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Image credit: Christmas shopping xwoman stress. Photo by Maridav, iStockphoto.

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3. Light Winter's Darkness this Poetry Friday!

Howdy, Campers ~ Happy Poetry Friday!

Jama's hosting Poetry Friday today at Alphabet Soup 
(which is www.jamarattigan.com in case this link doesn't work)
...and if it's at Jama's it's sure to be tasty!

For my last post of 2012, I'm going to break from our series on publishing opportunities (see Esther's last two posts and Carmela's post, with more to come!)...

I've been thinking about my family and our, well, interesting year (especially the part about my husband dying of a heart attack and being brought back and now being completely and miraculously fine); about hard times and hope, about sunrises, candles, glowing kitchen windows at night, and about the dark of winter and the glint of winter sunlight.

 by April Halprin Wayland

On a hard day's chill,
when my heart stands still,
Sun, oh, Sun, where do you disappear?

Then Sun answers me,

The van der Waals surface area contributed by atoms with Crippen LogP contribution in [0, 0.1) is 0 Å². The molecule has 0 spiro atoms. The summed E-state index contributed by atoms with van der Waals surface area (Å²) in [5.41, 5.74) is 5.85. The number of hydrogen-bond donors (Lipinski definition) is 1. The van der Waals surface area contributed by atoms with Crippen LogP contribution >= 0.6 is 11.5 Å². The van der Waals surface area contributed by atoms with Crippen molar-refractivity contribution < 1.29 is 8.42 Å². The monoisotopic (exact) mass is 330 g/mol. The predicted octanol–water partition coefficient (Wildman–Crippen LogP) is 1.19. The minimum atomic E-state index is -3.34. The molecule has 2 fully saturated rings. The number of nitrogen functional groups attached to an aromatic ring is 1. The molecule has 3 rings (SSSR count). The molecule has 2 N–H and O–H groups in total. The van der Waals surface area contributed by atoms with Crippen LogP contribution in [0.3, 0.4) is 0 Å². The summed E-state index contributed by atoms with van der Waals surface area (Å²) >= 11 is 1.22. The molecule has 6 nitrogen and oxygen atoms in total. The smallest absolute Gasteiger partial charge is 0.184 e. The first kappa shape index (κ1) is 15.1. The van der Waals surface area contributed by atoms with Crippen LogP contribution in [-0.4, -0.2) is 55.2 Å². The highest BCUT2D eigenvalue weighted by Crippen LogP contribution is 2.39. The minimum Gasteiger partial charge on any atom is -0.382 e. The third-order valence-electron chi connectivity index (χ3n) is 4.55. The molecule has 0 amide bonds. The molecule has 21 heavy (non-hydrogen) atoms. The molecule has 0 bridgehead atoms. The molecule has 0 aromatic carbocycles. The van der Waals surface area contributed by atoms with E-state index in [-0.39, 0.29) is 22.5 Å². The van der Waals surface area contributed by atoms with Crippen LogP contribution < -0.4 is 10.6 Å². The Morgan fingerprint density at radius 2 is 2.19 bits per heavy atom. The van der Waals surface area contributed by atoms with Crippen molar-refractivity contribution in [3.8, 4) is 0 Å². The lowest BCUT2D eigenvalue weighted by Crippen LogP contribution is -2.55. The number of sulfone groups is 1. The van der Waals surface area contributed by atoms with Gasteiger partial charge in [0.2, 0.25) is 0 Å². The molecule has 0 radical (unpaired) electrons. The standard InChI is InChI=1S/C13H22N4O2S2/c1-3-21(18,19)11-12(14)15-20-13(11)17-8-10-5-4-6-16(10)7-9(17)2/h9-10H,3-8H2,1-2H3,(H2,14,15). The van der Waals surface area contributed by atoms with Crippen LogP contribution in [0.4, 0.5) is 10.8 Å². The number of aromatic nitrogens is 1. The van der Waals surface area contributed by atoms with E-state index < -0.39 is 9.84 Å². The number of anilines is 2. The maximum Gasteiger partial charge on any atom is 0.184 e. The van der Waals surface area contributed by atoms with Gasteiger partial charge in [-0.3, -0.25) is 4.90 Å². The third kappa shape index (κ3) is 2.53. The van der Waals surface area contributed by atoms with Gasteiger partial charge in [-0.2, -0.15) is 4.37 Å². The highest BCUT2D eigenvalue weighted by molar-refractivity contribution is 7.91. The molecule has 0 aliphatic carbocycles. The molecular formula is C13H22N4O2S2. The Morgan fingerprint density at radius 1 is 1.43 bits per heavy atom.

answers quietly,
Look around, little girl, I am here, I am here.

© 2012 April Halprin Wayland. All rights reserved

I am Jewish; I just recently learned that the fifth night of Hanukkah (which can be spelled many ways) is the first night in which there are more flames than darkness, more candles lit than unlit, and represents the triumph of light over darkness. 

I love that.

Okay...ready for today's writing workout, Campers?

WRITING WORKOUT: A Light in the Darkness

1) Take a cozy moment to scribble ten ideas triggered by the phrase, "a light in the darkness" or by the 1:06 minute video above.  Jot down memories, images, or the name of someone in particular who helped light your way in a dark time.

2) Consider imitating the rhyme scheme of the poem above:

3) Or write a 100-word story.  

3) Or write forget #2 and #3 and write the poem or story you were meant to write today.